Registrar of Voters, San Joaquin County, California— San Joaquin County is seeking an experienced and dedicated professional to join the executive team to provide strong leadership and administrative oversight of the Registrar of Voters Office. This is an executive, department head level position which reports directly to the County Administrator and is responsible for planning, organizing and directing the work of the Registrar/Elections staff. The Registrar manages all phases of the election process and should have an in-depth understanding of the Elections Code and have demonstrated experience in management, supervision, employee development, budgets and activities of an Elections Office. The ideal candidate is expected to provide strategic management of the Registrar of Voters Office and must model strong work ethics and leadership skills, including accountability for oneself and others. Salary: $124,215- $150,984. Deadline: October 15. Application: For the complete job listing and to apply, click here.
Registrar of Voters, San Diego County, California— The Registrar of Voters of the County of San Diego is an executive management position reporting to the Assistant Chief Administrative Officer. The Registrar leads the Department and provides eligible citizens of San Diego County with widespread and ongoing opportunities to register and vote in fair and accurate elections for all federal, state and local offices and measures; and provide access to the information needed to utilize the initiative, referendum, and recall petition processes. Salary: $170,000 – $190,000. Application: For the complete job listing and to apply, click here.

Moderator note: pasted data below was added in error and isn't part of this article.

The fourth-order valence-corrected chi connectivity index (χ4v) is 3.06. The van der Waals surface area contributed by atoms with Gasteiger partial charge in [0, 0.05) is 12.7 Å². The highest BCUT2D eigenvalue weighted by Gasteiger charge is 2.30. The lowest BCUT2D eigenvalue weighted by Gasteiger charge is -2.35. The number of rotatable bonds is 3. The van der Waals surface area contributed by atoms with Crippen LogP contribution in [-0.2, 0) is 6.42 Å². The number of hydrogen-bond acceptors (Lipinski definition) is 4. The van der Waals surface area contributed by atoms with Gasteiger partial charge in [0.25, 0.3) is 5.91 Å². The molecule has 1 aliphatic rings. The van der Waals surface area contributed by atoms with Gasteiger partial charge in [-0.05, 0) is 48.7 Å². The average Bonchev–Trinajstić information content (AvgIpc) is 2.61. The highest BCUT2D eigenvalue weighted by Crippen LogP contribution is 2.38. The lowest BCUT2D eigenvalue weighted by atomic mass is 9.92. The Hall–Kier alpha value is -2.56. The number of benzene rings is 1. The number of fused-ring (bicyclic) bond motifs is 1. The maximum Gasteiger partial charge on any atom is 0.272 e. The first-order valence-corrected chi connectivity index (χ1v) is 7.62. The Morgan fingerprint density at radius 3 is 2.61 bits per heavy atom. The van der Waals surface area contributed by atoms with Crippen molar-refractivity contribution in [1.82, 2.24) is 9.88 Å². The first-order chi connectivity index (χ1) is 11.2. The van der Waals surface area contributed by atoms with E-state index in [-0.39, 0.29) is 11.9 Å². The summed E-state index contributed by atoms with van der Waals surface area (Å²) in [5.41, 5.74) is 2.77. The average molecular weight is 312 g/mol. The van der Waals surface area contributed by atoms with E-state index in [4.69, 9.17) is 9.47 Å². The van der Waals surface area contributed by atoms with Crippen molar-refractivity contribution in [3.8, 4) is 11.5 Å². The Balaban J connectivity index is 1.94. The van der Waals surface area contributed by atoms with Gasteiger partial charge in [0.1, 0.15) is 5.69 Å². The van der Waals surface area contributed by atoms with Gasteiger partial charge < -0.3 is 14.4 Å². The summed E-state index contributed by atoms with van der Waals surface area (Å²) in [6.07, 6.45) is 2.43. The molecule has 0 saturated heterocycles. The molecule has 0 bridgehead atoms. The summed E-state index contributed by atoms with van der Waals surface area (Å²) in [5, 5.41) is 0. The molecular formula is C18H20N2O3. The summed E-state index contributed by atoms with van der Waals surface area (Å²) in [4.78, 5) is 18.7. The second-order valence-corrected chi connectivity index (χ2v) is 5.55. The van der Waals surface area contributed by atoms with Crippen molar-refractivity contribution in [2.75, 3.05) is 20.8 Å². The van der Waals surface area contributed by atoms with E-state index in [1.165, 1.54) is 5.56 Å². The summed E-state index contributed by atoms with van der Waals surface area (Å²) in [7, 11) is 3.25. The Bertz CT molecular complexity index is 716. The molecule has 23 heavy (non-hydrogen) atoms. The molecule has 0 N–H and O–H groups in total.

Research Director, Center for Election Innovation and Research— The Research Director will report to the Executive Director and lead CEIR’s research initiatives. These initiatives include, but are not limited to, matters pertaining to voter registration, voter access, election integrity and security, and election policy, generally. The Research Director will set goals aligned with CEIR’s mission and provide the research team with strategic direction on how to reach those goals, all while ensuring the rigor, integrity, and quality of all research activities. Application: For the complete job listing and to apply, click here.
Voting Systems Assistant OPS/Seasonal, Leon County, Florida— Duties for this full-time seasonal position include equipment maintenance, sign creation and assembly, organizing materials, asset management, assisting with retention of official records, and serving as USPS liaison for the office. Work is performed in a physical, warehouse-type environment supplemented with office work. Applicants should demonstrate integrity and a passion for providing internal operational support for the office. Must be able to work under pressure, have flexible hours during election cycles, and complete tasks in a timely and organized manner. Must be able to lift up to fifty pounds and have an insurable driving record. The anticipated term of employment for this position is at least until completion of the 2022 election cycle (through November 2022). This position qualifies for retirement and health care benefits. Application: For the complete job listing and to apply, click here.
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Cuyahoga County, Ohio Board of Elections has approximately 1,000 poll booths available at no charge. If your county is interested in these poll booths, please contact Cuyahoga County at email@example.com or 216-443-6428.